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Learning to see the invisible: A data-driven approach to finding the underlying patterns of abnormality in visually normal brain magnetic resonance images in patients with temporal lobe epilepsy

Research output: Contribution to journalArticle

Oscar F. Bennett, Baris Kanber, Chandrashekar Hoskote, M. Jorge Cardoso, Sebastien Ourselin, John S. Duncan, Gavin P. Winston

Original languageEnglish
Pages (from-to)2499-2507
Number of pages9
Issue number12
Publication statusPublished - 1 Dec 2019

King's Authors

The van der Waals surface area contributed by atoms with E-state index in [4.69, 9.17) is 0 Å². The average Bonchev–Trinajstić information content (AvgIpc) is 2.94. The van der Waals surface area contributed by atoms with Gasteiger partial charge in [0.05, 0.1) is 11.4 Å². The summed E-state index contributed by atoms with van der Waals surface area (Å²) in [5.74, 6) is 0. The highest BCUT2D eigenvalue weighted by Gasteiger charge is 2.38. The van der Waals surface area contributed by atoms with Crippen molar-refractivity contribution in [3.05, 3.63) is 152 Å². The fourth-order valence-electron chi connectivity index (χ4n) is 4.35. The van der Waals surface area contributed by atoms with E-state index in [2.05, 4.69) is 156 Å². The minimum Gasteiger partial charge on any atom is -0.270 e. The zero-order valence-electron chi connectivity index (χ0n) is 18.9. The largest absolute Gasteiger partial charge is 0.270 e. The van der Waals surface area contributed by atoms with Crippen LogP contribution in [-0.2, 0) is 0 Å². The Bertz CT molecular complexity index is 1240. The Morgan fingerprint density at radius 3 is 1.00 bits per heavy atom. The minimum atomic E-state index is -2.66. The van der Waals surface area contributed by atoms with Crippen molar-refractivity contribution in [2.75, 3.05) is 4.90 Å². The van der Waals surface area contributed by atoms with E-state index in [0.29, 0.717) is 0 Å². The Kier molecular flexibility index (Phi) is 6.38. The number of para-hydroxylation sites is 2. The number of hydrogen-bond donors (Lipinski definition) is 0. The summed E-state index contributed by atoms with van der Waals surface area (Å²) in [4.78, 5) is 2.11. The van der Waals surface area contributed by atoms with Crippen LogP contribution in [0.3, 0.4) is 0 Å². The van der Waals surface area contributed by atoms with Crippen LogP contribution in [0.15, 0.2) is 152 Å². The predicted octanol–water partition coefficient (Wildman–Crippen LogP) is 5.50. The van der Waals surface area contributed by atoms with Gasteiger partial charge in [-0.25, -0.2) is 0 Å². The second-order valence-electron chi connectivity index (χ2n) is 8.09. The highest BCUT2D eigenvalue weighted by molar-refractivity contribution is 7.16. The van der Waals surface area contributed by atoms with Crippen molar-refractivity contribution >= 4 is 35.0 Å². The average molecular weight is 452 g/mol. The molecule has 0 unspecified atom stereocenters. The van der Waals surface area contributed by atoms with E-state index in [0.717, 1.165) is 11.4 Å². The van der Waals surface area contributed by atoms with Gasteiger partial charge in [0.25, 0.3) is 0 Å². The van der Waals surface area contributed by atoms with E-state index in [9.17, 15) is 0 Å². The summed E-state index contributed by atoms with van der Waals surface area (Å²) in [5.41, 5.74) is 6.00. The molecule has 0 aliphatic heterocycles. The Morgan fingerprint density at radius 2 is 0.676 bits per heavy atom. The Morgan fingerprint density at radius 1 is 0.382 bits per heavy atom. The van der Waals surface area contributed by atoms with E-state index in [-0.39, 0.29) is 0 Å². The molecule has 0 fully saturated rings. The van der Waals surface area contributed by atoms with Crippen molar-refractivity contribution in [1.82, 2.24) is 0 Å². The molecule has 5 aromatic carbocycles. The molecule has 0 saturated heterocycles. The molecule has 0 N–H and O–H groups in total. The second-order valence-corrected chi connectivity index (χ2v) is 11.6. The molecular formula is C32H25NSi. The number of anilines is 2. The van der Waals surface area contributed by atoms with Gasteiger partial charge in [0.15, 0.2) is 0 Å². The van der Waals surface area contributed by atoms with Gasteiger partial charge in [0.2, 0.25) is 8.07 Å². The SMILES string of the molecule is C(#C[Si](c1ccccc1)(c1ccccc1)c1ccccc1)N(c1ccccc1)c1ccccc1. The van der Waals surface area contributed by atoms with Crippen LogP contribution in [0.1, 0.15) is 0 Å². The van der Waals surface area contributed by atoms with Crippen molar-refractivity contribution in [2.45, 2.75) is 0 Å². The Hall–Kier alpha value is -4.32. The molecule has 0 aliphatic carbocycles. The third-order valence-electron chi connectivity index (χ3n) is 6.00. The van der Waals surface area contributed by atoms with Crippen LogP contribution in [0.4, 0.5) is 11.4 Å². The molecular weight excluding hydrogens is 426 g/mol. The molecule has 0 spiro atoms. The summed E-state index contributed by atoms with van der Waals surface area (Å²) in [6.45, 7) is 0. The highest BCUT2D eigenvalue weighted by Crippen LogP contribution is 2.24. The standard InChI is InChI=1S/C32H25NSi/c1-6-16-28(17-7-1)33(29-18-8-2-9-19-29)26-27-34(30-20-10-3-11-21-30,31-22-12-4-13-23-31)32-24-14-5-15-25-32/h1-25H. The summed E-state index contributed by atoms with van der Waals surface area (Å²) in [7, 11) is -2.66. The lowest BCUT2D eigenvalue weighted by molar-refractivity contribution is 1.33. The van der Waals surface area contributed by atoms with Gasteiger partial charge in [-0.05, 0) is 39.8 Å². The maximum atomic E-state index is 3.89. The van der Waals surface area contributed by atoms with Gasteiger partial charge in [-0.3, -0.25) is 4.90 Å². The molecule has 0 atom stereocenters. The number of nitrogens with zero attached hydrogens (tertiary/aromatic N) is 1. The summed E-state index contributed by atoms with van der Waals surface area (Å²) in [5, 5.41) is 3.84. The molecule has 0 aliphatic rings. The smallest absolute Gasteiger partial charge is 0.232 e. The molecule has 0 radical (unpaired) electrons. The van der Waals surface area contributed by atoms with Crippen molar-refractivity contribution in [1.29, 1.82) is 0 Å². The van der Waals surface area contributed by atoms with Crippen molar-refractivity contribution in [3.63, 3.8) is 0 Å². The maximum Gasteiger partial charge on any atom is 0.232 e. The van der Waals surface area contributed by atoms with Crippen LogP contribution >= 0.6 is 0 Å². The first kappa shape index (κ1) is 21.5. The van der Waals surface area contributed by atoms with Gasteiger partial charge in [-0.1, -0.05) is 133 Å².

Objective: To find the covert patterns of abnormality in patients with unilateral temporal lobe epilepsy (TLE) and visually normal brain magnetic resonance images (MRI-negative), comparing them to those with visible abnormalities (MRI-positive). Methods: We used multimodal brain MRI from patients with unilateral TLE and employed contemporary machine learning methods to predict the known laterality of seizure onset in 104 subjects (82 MRI-positive, 22 MRI-negative). A visualization approach entitled "Importance Maps" was developed to highlight image features predictive of seizure laterality in both the MRI-positive and MRI-negative cases. Results: Seizure laterality could be predicted with an area under the receiver operating characteristic curve of 0.981 (95% confidence interval [CI] =0.974-0.989) in MRI-positive and 0.842 (95% CI = 0.736-0.949) in MRI-negative cases. The known image features arising from the hippocampus were the leading predictors of seizure laterality in the MRI-positive cases, whereas widespread temporal lobe abnormalities were revealed in the MRI-negative cases. Significance: Covert abnormalities not discerned on visual reading were detected in MRI-negative TLE, with a spatial pattern involving the whole temporal lobe, rather than just the hippocampus. This suggests that MRI-negative TLE may be associated with subtle but widespread temporal lobe abnormalities. These abnormalities merit close inspection and postacquisition processing if there is no overt lesion.

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